Former prime minister Gordon Brown is on a quest of a different kind. He wants a ‘healthier, greener, fairer and safer world’. He sees finding ‘global solutions to global problems’ as being the key to this.
Mr Brown galloped us through a wide-ranging view of the world and the dangers of the current trend towards the creation of national silos. Wall-building (there are 65 physical walls built along national lines, half of them since the Berlin Wall came down), he says, hampers the international and community co-operation that is central to addressing the key challenges that face us all – from climate change to the impact of tax havens and from global poverty to nuclear proliferation.
Mr Brown used the financial crash of 2009 (when he was PM) and Covid-19 as case studies of how global powers can work together to problem solve, help each other and, in particular support the most vulnerable countries. He cited the sharing of knowledge and expertise in vaccine development during the pandemic. But he castigated governments for not capitalising on this by getting stockpiled vaccines to the countries that need them and instead following selfish agendas at potentially great human cost.
The financial crash, he says, showed him that it was not difficult for global heads to come together and action rapid delivery of economic support or, in this case, supplies of vaccine where they are needed. In fact, for developed countries to help less developed countries is in the former’s own interest. If we don’t address the dearth of vaccinations in less well-off countries, he says, the virus will be back to bite us in different mutations.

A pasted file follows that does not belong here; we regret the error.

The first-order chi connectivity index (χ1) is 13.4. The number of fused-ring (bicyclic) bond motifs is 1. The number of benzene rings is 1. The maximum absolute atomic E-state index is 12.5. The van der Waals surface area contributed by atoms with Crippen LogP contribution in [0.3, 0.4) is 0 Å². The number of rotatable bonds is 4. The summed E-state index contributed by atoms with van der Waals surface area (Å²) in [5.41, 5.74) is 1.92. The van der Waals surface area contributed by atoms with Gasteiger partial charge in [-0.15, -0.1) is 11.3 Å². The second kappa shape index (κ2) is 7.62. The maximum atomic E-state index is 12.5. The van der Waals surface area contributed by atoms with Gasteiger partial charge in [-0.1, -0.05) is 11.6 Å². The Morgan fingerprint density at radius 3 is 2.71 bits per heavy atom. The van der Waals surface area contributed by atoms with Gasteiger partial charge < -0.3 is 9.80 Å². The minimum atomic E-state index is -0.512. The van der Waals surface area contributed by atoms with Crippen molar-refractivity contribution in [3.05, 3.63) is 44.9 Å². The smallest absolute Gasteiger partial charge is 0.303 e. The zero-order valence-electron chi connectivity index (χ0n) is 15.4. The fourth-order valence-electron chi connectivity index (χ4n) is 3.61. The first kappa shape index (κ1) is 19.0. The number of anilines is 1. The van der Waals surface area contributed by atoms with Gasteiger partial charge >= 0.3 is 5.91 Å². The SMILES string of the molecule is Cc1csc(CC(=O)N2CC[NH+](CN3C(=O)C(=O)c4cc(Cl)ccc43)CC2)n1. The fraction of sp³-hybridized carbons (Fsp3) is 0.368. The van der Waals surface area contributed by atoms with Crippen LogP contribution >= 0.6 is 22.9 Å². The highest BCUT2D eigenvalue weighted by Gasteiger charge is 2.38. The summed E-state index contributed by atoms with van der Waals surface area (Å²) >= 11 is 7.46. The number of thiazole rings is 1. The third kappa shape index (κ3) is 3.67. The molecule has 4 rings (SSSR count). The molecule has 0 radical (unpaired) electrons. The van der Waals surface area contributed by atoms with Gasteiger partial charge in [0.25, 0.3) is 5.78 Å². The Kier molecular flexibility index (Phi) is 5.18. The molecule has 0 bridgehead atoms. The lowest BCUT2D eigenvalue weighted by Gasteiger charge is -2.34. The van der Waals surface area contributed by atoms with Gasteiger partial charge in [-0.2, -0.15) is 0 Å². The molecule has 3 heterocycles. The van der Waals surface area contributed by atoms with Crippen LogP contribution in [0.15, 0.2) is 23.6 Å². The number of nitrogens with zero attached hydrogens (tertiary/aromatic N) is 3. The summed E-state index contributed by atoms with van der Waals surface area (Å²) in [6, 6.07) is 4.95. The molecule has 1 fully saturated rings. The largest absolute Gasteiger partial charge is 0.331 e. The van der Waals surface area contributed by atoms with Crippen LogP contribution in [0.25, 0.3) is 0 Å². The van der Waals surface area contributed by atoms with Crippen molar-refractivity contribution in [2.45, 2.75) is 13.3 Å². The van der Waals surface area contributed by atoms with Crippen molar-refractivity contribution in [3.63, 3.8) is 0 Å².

He also highlighted the development of the International Space Station which sprang out of the seemingly insurmountable national competitiveness that was the Cold War Space Race between Russia and America. He retold a story of an exchange between Ronald Reagan and Mikhail Gorbachev. Reagan is reported to have asked Gorbachev if he’d come to America’s rescue if it was subject to an ‘out-of-space attack’. Gorbachev’s reply? ‘No doubt’ and Reagan’s response: ‘We too’.
Despite the current recalcitrance towards global co-operation, Mr Brown is optimistic. More than once he says ‘people don’t co-operate out of human need but out of a human need to co-operate’. He also recasts several times the idea of ‘others’ being ‘those we need to work with rather than as our enemies’.
As you’d expect from a former prime minister, Mr Brown’s talk was peppered with salutary quotes and anecdotes ranging from JF Kennedy to Orwell, from Martin Luther King to Solzhenitsyn and from Bill Clinton to John Maynard Keynes.
Amongst the intellectual, practical and experiential skills and considerations Mr Brown applies to the challenges that face the world, is a more radical and philosophical call to action. A call to apply moral and ethical values to these global dilemmas. Moral values are, he says, the basis of that essential life ingredient: hope. Here, perhaps unsurprisingly for the son of a Scottish Presbyterian minister, he cites a verse from the Bible. Of course, he’s also a politician so he balances that biblical reference with words from existentialist Albert Camus. And, if that pincer movement is not enough to win you over, he gives the heads-up to a Gerry and the Pacemakers song: You’ll never walk alone.
This was a tour-de-force from Gordon Brown, entertaining, challenging and uplifting. Exactly what we’ve come to expect from our Friendly Festival in a Walled Town.
RS Thomas’ poetry is available through Bloodaxe Books
The Spy Who Was Left Out In The Cold: The Secret History of Agent Goleniewski by Tim Tate
Seven Ways to Change the World: How to Fix the Most Pressing Problems We Face by Gordon Brown